Friday, 9 January 2009

Doing The Green Thing

by Gavin, The Greening of Gavin.

How hard can it be going green? Fairly simple, it just takes the will power to start living that way. One small action is all it takes. I believe that once you put your mind to it, doing the green thing is very infectious. Once I caught the bug, my immediate family followed, and so has some of my extended family. I certainly didn't force any of them to clean up their act, or yell and scream at them to stop wasting resources, I just changed my behaviours and I acted according to my new core values.

Over time they saw how much I cared about doing the right thing by the planet, they in turn started behaving differently too. Then I turned to writing about my actions via The Greening of Gavin, and then more people became inspired, and started behaving similar to the way I do. I like to think about it as a snowball rolling down a hill. Once it gets started, it gains momentum and picks up extra snow on the way down. By the time it reaches the bottom of the hill, it is really huge and a powerful force of nature. Sounds a bit like a groundswell to me, and that is exactly what it is.

By one individual simply deciding one day to change the way that they behave, and by taking small but deliberate steps towards reducing their carbon or environmental footprint, then others around them take notice. They ask questions of the changed person, and then think that there must be something in this or the original person wouldn't have changed. Then they begin to change their outlook as well. First it is a small thing, like changing their light bulbs to Compact Fluorescent Lights, or signing up to GreenPower, and they feel good about what they have achieved. Eventually they ask more questions, begin to question the status quo, and do more research about what is really happening to the planet. Little do they know, that by their own simple actions, they begin to be noticed by others and so the cycle self perpetuates and continues.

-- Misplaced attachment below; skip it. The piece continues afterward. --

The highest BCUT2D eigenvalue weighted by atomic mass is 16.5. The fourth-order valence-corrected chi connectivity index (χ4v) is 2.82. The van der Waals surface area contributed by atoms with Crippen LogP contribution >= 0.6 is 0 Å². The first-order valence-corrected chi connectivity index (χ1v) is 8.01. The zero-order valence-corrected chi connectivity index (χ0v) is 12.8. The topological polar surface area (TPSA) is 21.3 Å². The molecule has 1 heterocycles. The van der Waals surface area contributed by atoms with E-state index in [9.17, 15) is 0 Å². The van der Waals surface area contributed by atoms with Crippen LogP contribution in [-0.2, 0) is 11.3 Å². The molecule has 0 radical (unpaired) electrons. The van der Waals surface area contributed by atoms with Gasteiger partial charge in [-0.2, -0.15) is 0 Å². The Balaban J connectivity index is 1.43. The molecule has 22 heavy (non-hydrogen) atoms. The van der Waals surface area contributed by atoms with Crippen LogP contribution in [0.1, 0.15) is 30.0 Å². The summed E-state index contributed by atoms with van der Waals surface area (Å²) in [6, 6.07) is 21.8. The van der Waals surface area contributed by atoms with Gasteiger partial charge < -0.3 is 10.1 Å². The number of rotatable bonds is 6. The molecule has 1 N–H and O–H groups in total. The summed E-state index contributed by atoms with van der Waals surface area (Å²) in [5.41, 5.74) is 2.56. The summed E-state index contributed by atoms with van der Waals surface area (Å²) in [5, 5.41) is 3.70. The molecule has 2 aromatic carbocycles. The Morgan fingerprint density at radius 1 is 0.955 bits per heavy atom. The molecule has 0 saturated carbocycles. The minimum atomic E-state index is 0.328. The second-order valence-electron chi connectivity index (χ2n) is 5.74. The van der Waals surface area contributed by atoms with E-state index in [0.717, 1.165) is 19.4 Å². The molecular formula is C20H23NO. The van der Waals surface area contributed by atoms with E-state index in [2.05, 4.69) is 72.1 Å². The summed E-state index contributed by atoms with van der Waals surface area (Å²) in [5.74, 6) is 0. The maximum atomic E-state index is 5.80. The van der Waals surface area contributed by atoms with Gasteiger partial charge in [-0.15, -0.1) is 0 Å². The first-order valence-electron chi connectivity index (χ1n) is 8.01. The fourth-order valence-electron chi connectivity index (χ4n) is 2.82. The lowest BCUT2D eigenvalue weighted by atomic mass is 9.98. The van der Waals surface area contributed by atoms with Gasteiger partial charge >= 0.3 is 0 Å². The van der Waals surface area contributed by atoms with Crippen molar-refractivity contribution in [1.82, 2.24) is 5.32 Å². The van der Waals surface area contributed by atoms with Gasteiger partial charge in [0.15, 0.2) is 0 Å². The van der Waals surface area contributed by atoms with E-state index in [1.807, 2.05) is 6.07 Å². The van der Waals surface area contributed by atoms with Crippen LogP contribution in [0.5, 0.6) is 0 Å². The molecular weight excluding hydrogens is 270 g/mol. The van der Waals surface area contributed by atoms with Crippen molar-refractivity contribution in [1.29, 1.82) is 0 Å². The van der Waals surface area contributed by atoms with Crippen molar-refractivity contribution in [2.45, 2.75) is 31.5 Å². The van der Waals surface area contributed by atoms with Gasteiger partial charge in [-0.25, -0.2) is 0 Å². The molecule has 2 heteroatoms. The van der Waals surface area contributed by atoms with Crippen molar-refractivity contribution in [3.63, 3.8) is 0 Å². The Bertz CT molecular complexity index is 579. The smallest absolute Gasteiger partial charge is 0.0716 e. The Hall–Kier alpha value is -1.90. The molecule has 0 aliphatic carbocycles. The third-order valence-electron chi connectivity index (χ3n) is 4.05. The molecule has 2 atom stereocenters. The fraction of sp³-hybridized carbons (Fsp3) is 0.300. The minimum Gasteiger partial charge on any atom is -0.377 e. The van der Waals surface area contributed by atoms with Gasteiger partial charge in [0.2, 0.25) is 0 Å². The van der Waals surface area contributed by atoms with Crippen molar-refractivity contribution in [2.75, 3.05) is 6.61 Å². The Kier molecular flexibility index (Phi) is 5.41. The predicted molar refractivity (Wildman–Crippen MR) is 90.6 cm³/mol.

So, you may not think that the small green thing that you just did didn't get noticed, but believe me, it did. If you take a ceramic coffee mug (instead of getting a disposable cup) to the coffee shop to get your take-away skinny latte each day, people around you take notice. They may even stop and think about your action. When you take reusable grocery bags to the supermarket instead of getting your shopping loaded into plastic bags, people take notice. I have even seen some feel so guilty because they didn't have reusable bags, that they actually bought some with their shopping to load their groceries into. That makes a difference. Once that person (who I unintentionally coerced into buying bags) goes home, they might stop and think why they felt that way, or acted differently, and might take another small step in the right direction. See what I mean. It is catching!

Even growing your own food is contagious. I have shown quite a few people around my garden, and within a few weeks or months, they too begin to grow their own food. I then point them in the right direction and answer as many questions as I can. Doing the green thing becomes second nature to them as well. Just like in the movie "Field of Dreams", if you build it, they will come. I didn't do anything special, just showed them around my patch in my normal enthusiastic manner. They could see and feel my passion for the food, my love of the chickens, the care I take with each plant's needs, and these kinds of emotions are a persuasive force and more powerful than some realise.

So go ahead, what are you waiting for? Give doing the green thing a try, and see how you like it. Your simple actions may cause a groundswell in your sphere of influence. If you have already notice that you have recently influenced someone in a simple, green or frugal way, let me know your story via a comment. All the co-op team would love to read them!


Susan said...